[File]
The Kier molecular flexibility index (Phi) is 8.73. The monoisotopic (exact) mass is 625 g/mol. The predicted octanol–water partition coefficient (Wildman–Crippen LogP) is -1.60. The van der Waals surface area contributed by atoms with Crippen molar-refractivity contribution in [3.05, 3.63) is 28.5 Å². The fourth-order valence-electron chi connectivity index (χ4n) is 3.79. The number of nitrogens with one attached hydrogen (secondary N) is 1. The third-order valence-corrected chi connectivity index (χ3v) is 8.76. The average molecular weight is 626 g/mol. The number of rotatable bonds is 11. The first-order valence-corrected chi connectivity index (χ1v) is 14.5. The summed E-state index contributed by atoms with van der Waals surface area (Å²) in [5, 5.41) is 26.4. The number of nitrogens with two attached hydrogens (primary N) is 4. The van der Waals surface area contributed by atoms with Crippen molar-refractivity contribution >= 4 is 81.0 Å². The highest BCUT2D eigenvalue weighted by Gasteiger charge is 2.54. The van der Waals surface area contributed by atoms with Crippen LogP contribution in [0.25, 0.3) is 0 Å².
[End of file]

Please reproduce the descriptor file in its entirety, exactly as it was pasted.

The Kier molecular flexibility index (Phi) is 8.73. The monoisotopic (exact) mass is 625 g/mol. The predicted octanol–water partition coefficient (Wildman–Crippen LogP) is -1.60. The van der Waals surface area contributed by atoms with Crippen molar-refractivity contribution in [3.05, 3.63) is 28.5 Å². The fourth-order valence-electron chi connectivity index (χ4n) is 3.79. The number of nitrogens with one attached hydrogen (secondary N) is 1. The third-order valence-corrected chi connectivity index (χ3v) is 8.76. The average molecular weight is 626 g/mol. The number of rotatable bonds is 11. The first-order valence-corrected chi connectivity index (χ1v) is 14.5. The summed E-state index contributed by atoms with van der Waals surface area (Å²) in [5, 5.41) is 26.4. The number of nitrogens with two attached hydrogens (primary N) is 4. The van der Waals surface area contributed by atoms with Crippen molar-refractivity contribution >= 4 is 81.0 Å². The highest BCUT2D eigenvalue weighted by Gasteiger charge is 2.54. The van der Waals surface area contributed by atoms with Crippen LogP contribution in [0.25, 0.3) is 0 Å².